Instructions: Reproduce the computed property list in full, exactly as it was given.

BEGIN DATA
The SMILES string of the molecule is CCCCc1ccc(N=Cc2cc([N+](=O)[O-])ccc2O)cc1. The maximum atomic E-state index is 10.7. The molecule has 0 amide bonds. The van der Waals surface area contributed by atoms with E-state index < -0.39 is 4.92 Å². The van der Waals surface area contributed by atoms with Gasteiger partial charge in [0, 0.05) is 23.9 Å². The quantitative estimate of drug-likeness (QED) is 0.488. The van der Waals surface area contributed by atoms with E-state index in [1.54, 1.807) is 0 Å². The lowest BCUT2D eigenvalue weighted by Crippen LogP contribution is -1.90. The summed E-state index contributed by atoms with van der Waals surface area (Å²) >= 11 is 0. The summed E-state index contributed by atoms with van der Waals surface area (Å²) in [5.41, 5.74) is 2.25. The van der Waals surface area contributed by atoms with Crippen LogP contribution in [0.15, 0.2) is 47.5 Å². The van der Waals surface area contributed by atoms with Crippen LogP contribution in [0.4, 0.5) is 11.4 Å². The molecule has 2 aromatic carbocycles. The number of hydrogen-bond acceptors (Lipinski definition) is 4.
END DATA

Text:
The SMILES string of the molecule is CCCCc1ccc(N=Cc2cc([N+](=O)[O-])ccc2O)cc1. The maximum atomic E-state index is 10.7. The molecule has 0 amide bonds. The van der Waals surface area contributed by atoms with E-state index < -0.39 is 4.92 Å². The van der Waals surface area contributed by atoms with Gasteiger partial charge in [0, 0.05) is 23.9 Å². The quantitative estimate of drug-likeness (QED) is 0.488. The van der Waals surface area contributed by atoms with E-state index in [1.54, 1.807) is 0 Å². The lowest BCUT2D eigenvalue weighted by Crippen LogP contribution is -1.90. The summed E-state index contributed by atoms with van der Waals surface area (Å²) >= 11 is 0. The summed E-state index contributed by atoms with van der Waals surface area (Å²) in [5.41, 5.74) is 2.25. The van der Waals surface area contributed by atoms with Crippen LogP contribution in [0.15, 0.2) is 47.5 Å². The van der Waals surface area contributed by atoms with Crippen LogP contribution in [0.4, 0.5) is 11.4 Å². The molecule has 2 aromatic carbocycles. The number of hydrogen-bond acceptors (Lipinski definition) is 4.